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Essential, personal, modern review of dinosaur science.
on 15 May 2013
Brian Switek is not only one of the best living science writers, period, he is also the science writer who knows dinosaurs best, period. And he loves them; his passion comes hurtling through the chapters like a Yucatan-bound meteorite (but a meteorite that brings dinosaurs to life rather than brings them doom). You don't move from New Jersey to Utah to be closer to the coolest dinosaur dig sites and museums if you don't truly have a burning zeal for dinosaur research. His street cred is thoroughly established by that alone.
This is a very personal story of how one man's love of dinosaurs has stayed with him, has shaped his life, and how his perception and enjoyment of dinosaurs have changed along with the science. It's a book for dinosaur fans of ages roughly 12 and upwards. Switek writes extremely accessibly but intelligently- he does not dumb things down but makes them interesting, fun and even novel to an expert (like myself; I'm a professor who does dinosaur research and I learned a few things I'd missed out on!). And he doesn't make it lame, cheesy or nerdy- he stands up for good science and for dinosaurs as more than just kitsch. I loved phrases like "You can't get blood from a stone, but if you know where to look, you might find dinosaur colour."
The highlights of the book for me, first, include his vivid, firsthand experiences of what it's like- not just in terms of a sensory experience but in terms of a profound personal experience- to be in the field digging up or hunting for dinosaur fossils. His accounts of driving around the USA to visit various museums, field sites or researchers left me nostalgic for my own similar trips back in the 1990s. This is a part of Americana that not that many people experience, but it is immensely pleasing and educational, adding colour to American history and geography. Switek's writing brings the excitement of living in Utah; near the heart of American "dinosaur country"; to life.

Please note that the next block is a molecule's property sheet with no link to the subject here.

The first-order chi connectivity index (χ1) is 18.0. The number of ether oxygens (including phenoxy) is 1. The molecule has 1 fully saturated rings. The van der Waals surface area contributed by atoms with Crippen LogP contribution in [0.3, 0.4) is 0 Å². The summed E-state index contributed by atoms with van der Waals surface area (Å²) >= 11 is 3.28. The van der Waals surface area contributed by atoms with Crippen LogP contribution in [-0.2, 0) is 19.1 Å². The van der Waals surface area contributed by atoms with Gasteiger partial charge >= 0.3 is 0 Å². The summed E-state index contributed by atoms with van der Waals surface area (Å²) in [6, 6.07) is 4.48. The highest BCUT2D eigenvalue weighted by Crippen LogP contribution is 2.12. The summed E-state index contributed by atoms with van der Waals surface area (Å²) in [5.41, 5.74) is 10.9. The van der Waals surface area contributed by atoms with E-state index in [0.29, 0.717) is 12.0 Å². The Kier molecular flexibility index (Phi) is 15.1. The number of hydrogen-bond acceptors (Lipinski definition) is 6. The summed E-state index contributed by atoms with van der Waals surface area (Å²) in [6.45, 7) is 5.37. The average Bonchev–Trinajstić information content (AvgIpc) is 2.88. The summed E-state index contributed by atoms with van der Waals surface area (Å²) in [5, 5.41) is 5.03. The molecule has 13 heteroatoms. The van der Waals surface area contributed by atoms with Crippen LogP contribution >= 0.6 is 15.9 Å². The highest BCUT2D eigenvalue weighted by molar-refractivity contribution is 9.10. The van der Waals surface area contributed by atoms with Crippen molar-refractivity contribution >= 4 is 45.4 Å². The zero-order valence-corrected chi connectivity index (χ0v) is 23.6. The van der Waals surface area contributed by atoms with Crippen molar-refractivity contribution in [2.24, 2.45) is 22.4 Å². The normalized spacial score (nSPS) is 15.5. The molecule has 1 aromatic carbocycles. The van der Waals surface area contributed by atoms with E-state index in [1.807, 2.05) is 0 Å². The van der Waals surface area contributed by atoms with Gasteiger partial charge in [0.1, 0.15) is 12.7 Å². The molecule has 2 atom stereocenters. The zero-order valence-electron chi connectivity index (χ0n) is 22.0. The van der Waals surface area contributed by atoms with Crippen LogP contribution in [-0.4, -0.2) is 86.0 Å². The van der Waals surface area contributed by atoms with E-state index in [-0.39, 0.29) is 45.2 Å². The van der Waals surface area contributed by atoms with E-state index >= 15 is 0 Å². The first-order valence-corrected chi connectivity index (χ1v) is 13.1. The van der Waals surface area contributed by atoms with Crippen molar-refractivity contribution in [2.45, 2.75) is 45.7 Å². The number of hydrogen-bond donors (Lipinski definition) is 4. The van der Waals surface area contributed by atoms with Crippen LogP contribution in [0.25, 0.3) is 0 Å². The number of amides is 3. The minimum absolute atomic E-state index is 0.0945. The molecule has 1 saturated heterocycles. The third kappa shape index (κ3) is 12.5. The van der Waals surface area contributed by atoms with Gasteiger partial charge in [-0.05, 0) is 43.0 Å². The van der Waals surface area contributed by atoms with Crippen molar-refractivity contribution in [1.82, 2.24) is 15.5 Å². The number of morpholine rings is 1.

And then Switek's reviews of the history of dinosaur research; the bulk of the book but organized thematically more than chronologically; are excellent. For example, why did Brontosaurus's name change and how has our understanding of that animal (Apatosaurus) changed over the past 2 centuries? He gives this question, often covered in other books (e.g. Gould's "Bully for Brontosaurus", which I've loved for ages), new vibrancy. And for once, the large meat-eating dinosaur Allosaurus gets its due, not as a wimpier cousin of T. rex but as a fascinating and fearsome animal in its own right. Switek's discussion of the sounds that dinosaurs made is very well informed and insightful, and his balanced treatment of how/why dinosaurs went extinct is refreshing and spot-on-target. There's much more than that in the book, but those are some parts that stuck with me.
All of these highlights are made possible by three things: Switek writes brilliantly, is deeply passionate about the subject (this is the #1 book he was born to write, I'd say), and truly knows the science. He goes to the conferences to keep up on what scientists are doing before it is published, he reads the original papers and knows what they mean and how to sort out B.S. or hype from good research, and he even regularly does the actual fieldwork with the top scientists. Switek IS a palaeontologist; not just some random journalist; but also he is one who can bring the science to life like perhaps no one else living today. He doesn't just write about it; he has lived it. He picks the right discoveries to emphasize because he knows the field's history and can think critically well enough to make his own assessments of what the modern view is or where the resolution to persistent controversies might lie. The book is modern (papers coming from ~2012 are discussed) because Switek has modern knowledge. He is quite aware of what the cutting edge research is and he personally knows many if not most of the researchers involved.
If you're going to read one general book about why dinosaur science is fun, still important and relevant in the modern age, and dynamically changing (indeed, improving amidst a new renaissance that has been sustained for at least 20 years!), read this. If in 20 years I want to look back on my career, close to my retirement, and reflect how the field has changed since today, I'd use this book as one first milestone for where dinosaur palaeontology was in 2013.
I bought the >6hr audiobook .mp3 version for my commuting. Switek reads it himself, and this adds to the personal touch. I highly recommend that. It is well edited, clear, nicely paced and has an interview at the end that was a nice surprise bonus.